Then at Pannala next year, Wijetunge created another big upset when he defeated the renowned motocross champion Ananda Wedisinghe into second place, which was the first instance that Wedisinghe was beaten by a Sri Lankan in competition.
Today, at the pinnacle of local motocross, Wijetunge has only a few close rivals among whom Wedisinghe is prominent. However nobody is big enough for the 17-year-old to instill a chill into his heart.
Still, Wijetunge has no monopoly over the field. It is very evenly competed and he knows that he could offer a decent challenge to anyone on fair terms. The Sri Lankan circuit has sort of a friendly environment with all the riders knit close together off the track. But on it, the rivalry is fierce.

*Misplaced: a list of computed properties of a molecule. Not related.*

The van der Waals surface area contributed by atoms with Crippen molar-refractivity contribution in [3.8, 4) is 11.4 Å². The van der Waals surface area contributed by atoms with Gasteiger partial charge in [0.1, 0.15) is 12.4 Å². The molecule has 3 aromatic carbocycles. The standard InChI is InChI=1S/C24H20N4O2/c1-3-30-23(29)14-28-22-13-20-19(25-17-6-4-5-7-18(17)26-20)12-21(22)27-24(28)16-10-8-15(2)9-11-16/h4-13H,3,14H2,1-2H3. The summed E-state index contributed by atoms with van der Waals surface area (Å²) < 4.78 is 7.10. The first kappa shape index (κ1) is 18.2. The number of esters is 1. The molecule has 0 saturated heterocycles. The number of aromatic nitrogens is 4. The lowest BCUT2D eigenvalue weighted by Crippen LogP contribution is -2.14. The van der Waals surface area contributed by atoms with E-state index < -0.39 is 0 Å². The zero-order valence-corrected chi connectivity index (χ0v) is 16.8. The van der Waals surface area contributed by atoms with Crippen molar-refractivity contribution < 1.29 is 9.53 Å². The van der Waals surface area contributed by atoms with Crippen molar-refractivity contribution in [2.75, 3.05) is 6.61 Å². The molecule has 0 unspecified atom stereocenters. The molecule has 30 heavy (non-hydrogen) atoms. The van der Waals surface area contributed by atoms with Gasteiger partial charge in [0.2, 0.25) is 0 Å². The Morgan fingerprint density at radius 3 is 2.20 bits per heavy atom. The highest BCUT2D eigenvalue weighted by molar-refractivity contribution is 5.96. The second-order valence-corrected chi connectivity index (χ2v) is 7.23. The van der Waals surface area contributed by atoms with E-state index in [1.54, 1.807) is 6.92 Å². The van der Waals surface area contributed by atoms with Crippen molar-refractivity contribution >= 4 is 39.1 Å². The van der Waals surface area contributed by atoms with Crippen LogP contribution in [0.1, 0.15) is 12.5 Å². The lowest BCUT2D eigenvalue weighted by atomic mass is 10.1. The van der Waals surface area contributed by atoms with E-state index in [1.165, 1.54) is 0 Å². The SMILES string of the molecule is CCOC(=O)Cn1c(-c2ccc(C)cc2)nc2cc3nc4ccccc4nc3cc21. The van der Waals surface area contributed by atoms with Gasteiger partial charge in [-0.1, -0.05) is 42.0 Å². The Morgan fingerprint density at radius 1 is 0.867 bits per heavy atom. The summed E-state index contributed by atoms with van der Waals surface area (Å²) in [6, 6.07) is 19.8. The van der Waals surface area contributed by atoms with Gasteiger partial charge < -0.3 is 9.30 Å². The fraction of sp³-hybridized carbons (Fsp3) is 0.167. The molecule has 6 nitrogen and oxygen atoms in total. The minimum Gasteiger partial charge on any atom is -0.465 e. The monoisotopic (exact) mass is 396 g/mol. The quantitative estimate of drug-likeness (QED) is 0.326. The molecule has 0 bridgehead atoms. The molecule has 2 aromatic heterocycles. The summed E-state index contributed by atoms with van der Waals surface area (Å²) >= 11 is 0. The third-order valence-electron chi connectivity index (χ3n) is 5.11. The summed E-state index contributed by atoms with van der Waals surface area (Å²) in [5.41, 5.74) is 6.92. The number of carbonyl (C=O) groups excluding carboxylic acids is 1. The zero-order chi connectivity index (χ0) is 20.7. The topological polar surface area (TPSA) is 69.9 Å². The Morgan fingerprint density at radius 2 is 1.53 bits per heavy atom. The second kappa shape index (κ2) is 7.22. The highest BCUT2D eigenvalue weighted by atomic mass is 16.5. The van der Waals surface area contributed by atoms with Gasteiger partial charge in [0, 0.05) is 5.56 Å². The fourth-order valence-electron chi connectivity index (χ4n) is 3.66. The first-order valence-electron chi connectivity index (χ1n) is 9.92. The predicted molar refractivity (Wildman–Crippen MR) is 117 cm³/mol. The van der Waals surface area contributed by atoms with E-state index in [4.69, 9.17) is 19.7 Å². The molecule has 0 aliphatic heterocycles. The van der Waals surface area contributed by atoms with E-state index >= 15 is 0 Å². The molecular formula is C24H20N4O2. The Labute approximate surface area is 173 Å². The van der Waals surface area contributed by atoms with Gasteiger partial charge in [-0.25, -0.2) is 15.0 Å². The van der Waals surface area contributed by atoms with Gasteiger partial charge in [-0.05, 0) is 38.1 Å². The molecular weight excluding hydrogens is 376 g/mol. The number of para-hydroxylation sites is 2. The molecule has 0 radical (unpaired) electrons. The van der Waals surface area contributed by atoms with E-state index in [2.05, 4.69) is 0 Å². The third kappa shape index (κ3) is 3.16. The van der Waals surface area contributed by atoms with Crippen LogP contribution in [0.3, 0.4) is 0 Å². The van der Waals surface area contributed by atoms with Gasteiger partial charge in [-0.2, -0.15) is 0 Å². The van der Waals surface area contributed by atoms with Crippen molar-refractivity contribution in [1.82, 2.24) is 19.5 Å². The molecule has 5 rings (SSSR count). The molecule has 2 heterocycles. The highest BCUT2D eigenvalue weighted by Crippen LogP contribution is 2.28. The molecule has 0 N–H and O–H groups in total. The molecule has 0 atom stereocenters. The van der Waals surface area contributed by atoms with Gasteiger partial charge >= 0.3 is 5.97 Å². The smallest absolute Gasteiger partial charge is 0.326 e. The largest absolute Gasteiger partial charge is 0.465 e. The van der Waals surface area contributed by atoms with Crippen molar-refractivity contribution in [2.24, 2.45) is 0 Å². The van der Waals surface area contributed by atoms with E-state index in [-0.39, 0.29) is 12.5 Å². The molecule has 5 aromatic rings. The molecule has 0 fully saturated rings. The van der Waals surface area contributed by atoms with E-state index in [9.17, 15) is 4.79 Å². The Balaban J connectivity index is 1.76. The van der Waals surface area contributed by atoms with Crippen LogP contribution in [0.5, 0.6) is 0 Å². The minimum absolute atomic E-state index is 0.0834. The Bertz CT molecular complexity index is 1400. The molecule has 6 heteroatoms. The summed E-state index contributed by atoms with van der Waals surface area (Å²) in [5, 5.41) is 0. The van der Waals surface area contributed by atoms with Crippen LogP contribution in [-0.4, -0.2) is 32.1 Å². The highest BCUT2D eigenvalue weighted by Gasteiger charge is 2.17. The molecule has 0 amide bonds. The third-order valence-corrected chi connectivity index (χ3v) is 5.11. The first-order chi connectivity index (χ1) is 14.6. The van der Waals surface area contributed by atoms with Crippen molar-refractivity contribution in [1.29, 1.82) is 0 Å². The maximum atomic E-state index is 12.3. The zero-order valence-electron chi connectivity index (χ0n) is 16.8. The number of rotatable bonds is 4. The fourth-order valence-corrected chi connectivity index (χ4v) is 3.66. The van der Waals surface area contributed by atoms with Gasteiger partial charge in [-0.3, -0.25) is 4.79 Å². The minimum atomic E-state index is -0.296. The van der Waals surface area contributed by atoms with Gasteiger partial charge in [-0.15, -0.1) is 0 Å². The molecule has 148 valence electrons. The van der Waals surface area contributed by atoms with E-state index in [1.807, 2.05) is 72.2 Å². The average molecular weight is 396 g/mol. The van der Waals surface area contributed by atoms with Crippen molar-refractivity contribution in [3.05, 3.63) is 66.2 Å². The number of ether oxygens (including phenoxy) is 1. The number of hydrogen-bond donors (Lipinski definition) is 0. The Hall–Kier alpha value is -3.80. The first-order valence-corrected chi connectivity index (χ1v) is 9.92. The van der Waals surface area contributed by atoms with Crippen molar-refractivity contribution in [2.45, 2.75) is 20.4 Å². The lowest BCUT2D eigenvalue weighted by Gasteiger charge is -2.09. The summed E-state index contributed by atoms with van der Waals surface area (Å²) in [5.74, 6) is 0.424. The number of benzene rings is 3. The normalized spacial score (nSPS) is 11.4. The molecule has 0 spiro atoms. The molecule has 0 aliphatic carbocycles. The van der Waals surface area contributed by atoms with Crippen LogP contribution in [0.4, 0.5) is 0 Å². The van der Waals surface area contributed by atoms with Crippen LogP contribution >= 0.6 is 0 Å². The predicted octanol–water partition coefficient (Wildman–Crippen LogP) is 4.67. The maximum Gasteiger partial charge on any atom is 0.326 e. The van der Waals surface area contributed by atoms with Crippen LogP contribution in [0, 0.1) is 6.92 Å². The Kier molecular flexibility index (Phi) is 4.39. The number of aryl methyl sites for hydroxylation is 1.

Wijetunge however, detests the unsporty tactics used by his opponents to deprive him of victory. He knows his skills and told "The Sunday Times" he would have won most of the motocross events lately, had not his rivals marked him during competition. "They have a definite plan to stall me. They are an organised bunch. Their best riders would carry on with their race while the others who are not so good, but are supporting them, keep blocking me so that I can't overtake the best riders. It is so frustrating when you encounter such things, but I make sure that those things would not deter me. I will fight on as hard as I can" Wijetunge promised with grit. But in addition to being a motocross rider which is his first love, Wijetunge is an immensely gifted cricketer. He is a class batsman and has been the Wesley College opening batsman for the past three years. His talent as a cricketer is seen by many as a highly noticeable one but unfortunately he himself has failed to see it because his sights are entirely occupied by motorcycles.